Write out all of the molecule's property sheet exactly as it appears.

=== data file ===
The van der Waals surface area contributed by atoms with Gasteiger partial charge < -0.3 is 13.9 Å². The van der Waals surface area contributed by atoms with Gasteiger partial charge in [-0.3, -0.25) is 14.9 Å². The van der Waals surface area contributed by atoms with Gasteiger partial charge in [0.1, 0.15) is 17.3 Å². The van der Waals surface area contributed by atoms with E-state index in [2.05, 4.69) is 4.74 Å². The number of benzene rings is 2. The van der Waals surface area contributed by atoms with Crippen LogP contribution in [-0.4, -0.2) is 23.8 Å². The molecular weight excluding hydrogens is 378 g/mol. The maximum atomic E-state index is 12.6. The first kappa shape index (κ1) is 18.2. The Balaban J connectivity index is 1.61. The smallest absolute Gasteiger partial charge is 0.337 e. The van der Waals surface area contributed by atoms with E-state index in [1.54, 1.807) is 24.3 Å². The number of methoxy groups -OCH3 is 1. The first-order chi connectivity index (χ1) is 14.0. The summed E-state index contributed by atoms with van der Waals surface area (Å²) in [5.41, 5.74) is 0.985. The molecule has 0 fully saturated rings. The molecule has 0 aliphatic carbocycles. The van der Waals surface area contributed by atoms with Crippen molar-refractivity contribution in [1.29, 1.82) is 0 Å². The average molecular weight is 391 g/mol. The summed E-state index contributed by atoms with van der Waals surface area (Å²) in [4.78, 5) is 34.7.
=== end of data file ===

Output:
The van der Waals surface area contributed by atoms with Gasteiger partial charge < -0.3 is 13.9 Å². The van der Waals surface area contributed by atoms with Gasteiger partial charge in [-0.3, -0.25) is 14.9 Å². The van der Waals surface area contributed by atoms with Gasteiger partial charge in [0.1, 0.15) is 17.3 Å². The van der Waals surface area contributed by atoms with E-state index in [2.05, 4.69) is 4.74 Å². The number of benzene rings is 2. The van der Waals surface area contributed by atoms with Crippen LogP contribution in [-0.4, -0.2) is 23.8 Å². The molecular weight excluding hydrogens is 378 g/mol. The maximum atomic E-state index is 12.6. The first kappa shape index (κ1) is 18.2. The Balaban J connectivity index is 1.61. The smallest absolute Gasteiger partial charge is 0.337 e. The van der Waals surface area contributed by atoms with E-state index in [1.54, 1.807) is 24.3 Å². The number of methoxy groups -OCH3 is 1. The first-order chi connectivity index (χ1) is 14.0. The summed E-state index contributed by atoms with van der Waals surface area (Å²) in [5.41, 5.74) is 0.985. The molecule has 0 fully saturated rings. The molecule has 0 aliphatic carbocycles. The van der Waals surface area contributed by atoms with Crippen molar-refractivity contribution in [1.29, 1.82) is 0 Å². The average molecular weight is 391 g/mol. The summed E-state index contributed by atoms with van der Waals surface area (Å²) in [4.78, 5) is 34.7.